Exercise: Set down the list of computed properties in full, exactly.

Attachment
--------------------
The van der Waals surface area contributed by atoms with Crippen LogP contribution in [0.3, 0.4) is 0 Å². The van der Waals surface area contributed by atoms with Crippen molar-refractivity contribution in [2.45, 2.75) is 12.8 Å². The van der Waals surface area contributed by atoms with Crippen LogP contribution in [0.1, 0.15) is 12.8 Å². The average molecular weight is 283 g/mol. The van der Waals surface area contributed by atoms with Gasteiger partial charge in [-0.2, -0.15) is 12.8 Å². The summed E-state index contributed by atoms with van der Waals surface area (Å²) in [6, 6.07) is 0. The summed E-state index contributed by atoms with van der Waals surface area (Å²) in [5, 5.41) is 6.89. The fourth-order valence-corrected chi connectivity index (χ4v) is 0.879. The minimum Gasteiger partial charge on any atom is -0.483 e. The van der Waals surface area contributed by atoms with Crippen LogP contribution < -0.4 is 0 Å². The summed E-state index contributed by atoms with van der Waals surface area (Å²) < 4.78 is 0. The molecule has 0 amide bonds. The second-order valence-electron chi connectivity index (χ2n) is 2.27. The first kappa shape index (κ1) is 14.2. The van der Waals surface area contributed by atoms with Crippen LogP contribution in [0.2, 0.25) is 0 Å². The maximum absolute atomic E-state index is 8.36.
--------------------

The van der Waals surface area contributed by atoms with Crippen LogP contribution in [0.3, 0.4) is 0 Å². The van der Waals surface area contributed by atoms with Crippen molar-refractivity contribution in [2.45, 2.75) is 12.8 Å². The van der Waals surface area contributed by atoms with Crippen LogP contribution in [0.1, 0.15) is 12.8 Å². The average molecular weight is 283 g/mol. The van der Waals surface area contributed by atoms with Gasteiger partial charge in [-0.2, -0.15) is 12.8 Å². The summed E-state index contributed by atoms with van der Waals surface area (Å²) in [6, 6.07) is 0. The summed E-state index contributed by atoms with van der Waals surface area (Å²) in [5, 5.41) is 6.89. The fourth-order valence-corrected chi connectivity index (χ4v) is 0.879. The minimum Gasteiger partial charge on any atom is -0.483 e. The van der Waals surface area contributed by atoms with Crippen LogP contribution < -0.4 is 0 Å². The summed E-state index contributed by atoms with van der Waals surface area (Å²) < 4.78 is 0. The molecule has 0 amide bonds. The second-order valence-electron chi connectivity index (χ2n) is 2.27. The first kappa shape index (κ1) is 14.2. The van der Waals surface area contributed by atoms with Crippen LogP contribution in [0.2, 0.25) is 0 Å². The maximum absolute atomic E-state index is 8.36.